Dead Jed delivers the Sandbox meets Warm Bodies with flare, sensitivity, yet hilarity that gets you right where it counts. Middle Grade humor at its finest. Let me start with the title. Really? What could be more awesome or more enticing then DEAD JED and this cover art? LUV. So the entire book is written with phrase like cardiovascularly-challenged or meatstick or Dude, that pass was dead-on ... Get it? The voice is great, totally age appropriate and funny. At times, Jed even has a dry sense of humor. Mostly, he pokes at himself. The kid RAWKS! Honestly, there were times I wanted to reach inside the pages of the book and squeeze him to death. Well, if he wasn't already dead. Such a sweet boy and refreshing change from either the shy-geek boy or the swank, dark-haired boy. Don't get me wrong, though. Other than the his-heart-doesn't-beat thing, he's a normal middle grader. He daydreams about the future, isn't all that excited about school, is desperate to avoid the main bully on campus, gets annoyed and angry, and, of course, he thinks about girls. But, he figures with a little duct tape and staples he'll be all set. Seriously. Limbs fall off every once in a while for a zombie. And this kid comes prepared. I'm chuckling as I'm writing this because it's told in such a silly way, I feel it's appropriate for this age group. No gore or anything of that nature. It's normal for this world of a zombie kid living among humans. Jed's view of his world is unique, for obvious reasons. But then again, not so obvious. He's a thinker, a dreamer. And, although he has wished to be 'normal', he comes to see the value in who he is and how he can influence others. That doesn't mean things get any easier for him, just that he gets it. Through all this hilarity, Craven addresses such issues as bullying, self-esteem, and family. All of which kids of this age group must address. Each is dealt with through plausible scenes; frankly, a few I remember from my own middle grade years - minus the zombie kid. Jed is clever, but genuine and thinks of others. I love how Craven points out that most in Jed's position would scoff at society; instead, Jed embraces people. Even the bully who relentlessly badgers him. He learns to trust other kids, and in turn, teaches them a thing or two about themselves.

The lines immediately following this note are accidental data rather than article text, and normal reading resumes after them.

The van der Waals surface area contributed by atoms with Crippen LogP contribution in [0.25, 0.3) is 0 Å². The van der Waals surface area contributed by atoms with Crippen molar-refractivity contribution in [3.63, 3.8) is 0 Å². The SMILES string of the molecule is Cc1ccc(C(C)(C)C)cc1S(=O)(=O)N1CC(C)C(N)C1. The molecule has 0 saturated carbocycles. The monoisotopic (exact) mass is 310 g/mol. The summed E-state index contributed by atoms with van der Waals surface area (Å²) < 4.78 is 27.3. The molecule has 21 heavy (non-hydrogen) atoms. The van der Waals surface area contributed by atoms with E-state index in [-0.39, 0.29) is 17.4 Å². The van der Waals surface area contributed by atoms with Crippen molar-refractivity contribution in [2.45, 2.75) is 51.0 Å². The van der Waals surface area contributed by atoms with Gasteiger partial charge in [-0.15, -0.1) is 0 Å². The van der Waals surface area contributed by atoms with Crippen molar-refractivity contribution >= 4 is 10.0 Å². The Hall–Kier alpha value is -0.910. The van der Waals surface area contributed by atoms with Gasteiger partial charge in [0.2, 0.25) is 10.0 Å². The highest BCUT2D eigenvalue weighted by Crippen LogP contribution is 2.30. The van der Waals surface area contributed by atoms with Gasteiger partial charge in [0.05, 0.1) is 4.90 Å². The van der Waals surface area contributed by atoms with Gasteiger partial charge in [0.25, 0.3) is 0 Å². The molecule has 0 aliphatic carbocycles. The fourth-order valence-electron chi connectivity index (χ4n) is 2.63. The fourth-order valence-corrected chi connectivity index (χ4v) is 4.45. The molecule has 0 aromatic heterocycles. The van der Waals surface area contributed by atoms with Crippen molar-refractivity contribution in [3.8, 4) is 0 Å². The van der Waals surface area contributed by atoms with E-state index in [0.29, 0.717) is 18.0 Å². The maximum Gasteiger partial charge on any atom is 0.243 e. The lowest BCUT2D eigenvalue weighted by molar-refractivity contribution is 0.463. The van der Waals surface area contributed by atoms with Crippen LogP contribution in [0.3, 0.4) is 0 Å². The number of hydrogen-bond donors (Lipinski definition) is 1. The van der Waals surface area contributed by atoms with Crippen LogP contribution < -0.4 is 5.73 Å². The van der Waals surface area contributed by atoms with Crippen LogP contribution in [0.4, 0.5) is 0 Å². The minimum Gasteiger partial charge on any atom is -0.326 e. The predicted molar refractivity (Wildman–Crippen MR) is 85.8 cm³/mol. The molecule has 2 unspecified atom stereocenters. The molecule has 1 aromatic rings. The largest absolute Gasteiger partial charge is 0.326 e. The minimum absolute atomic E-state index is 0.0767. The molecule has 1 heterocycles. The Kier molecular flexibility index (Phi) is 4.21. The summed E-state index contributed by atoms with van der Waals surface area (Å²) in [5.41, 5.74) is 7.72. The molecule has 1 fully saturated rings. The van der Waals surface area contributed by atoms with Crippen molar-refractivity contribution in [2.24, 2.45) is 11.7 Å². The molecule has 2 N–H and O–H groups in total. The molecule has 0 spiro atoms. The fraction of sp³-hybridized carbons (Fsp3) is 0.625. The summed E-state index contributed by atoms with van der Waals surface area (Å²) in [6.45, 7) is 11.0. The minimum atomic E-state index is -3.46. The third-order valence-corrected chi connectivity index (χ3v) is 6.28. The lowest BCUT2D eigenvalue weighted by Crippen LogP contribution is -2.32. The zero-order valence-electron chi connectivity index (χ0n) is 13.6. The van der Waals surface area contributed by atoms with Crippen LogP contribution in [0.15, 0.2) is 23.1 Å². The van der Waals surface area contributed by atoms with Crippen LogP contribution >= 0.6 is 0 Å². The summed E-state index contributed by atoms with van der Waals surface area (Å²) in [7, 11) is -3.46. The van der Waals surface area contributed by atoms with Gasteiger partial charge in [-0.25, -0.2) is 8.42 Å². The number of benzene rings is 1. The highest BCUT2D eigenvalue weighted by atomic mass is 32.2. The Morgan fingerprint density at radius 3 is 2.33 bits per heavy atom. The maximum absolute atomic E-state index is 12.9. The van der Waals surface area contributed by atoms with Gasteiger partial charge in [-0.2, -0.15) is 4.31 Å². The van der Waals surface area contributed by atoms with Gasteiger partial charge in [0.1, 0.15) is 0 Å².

3.5 Stars 'Dead Jed' is a funny and smart middle grade novel that follows the mishaps and adventures of Jed, who just happens to be a zombie. Like most middle school kids, Jed has to worry about homework, bullies, and parents - but with the added problem of losing limbs on a regular basis. Jed is having a particularly hard time with a bully named Robbie whose favorite pastime is to torment Jed and stuff him into various garbage cans. Jed and his best friend Luke decide it's time that they get their revenge. This was a fun and fast-paced paranormal novel that was an easy read. The writing was very conversational and flowed naturally, so it engages the reader right from the start. Jed is a great main character for the story. Most readers don't have a zombie as a main character in a book, let alone a protagonist, but Jed's condition is only part of who he is, and the reader learns to appreciate other aspects of his personality other than the fact that he's a zombie. Jed faces lots of normal problems that kids deal with daily, so he's easy to identify with for the reader. The story was light-hearted with lots of witty remarks and fun situations that will have younger readers highly entertained. Jed's story may be one of a normal guy getting through life as a seventh grader, but it's made all the more interesting because he's a zombie. Putting that twist on the plot really makes this book original and fans of middle grade paranormal fiction will love it! Disclosure: I received a copy of the book in exchange for an honest review.